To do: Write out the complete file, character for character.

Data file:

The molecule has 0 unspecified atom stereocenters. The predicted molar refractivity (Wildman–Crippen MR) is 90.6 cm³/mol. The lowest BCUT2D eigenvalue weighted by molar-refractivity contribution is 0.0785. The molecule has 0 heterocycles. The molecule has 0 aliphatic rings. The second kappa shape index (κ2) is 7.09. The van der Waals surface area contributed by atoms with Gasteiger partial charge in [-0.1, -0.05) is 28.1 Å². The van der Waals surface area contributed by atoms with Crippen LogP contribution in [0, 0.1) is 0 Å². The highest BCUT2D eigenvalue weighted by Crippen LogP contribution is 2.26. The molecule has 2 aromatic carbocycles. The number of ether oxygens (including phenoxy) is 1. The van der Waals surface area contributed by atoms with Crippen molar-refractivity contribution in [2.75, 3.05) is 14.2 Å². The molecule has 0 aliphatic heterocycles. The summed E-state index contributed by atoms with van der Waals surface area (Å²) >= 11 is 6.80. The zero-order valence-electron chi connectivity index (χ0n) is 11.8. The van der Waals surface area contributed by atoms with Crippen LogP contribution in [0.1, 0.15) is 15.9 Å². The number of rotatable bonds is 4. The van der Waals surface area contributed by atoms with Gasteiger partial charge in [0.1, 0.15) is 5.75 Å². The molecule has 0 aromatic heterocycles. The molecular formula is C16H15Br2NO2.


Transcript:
The molecule has 0 unspecified atom stereocenters. The predicted molar refractivity (Wildman–Crippen MR) is 90.6 cm³/mol. The lowest BCUT2D eigenvalue weighted by molar-refractivity contribution is 0.0785. The molecule has 0 heterocycles. The molecule has 0 aliphatic rings. The second kappa shape index (κ2) is 7.09. The van der Waals surface area contributed by atoms with Gasteiger partial charge in [-0.1, -0.05) is 28.1 Å². The van der Waals surface area contributed by atoms with Crippen LogP contribution in [0, 0.1) is 0 Å². The highest BCUT2D eigenvalue weighted by Crippen LogP contribution is 2.26. The molecule has 2 aromatic carbocycles. The number of ether oxygens (including phenoxy) is 1. The van der Waals surface area contributed by atoms with Crippen molar-refractivity contribution in [2.75, 3.05) is 14.2 Å². The molecule has 0 aliphatic heterocycles. The summed E-state index contributed by atoms with van der Waals surface area (Å²) >= 11 is 6.80. The zero-order valence-electron chi connectivity index (χ0n) is 11.8. The van der Waals surface area contributed by atoms with Crippen LogP contribution in [0.1, 0.15) is 15.9 Å². The number of rotatable bonds is 4. The van der Waals surface area contributed by atoms with Gasteiger partial charge in [0.1, 0.15) is 5.75 Å². The molecule has 0 aromatic heterocycles. The molecular formula is C16H15Br2NO2.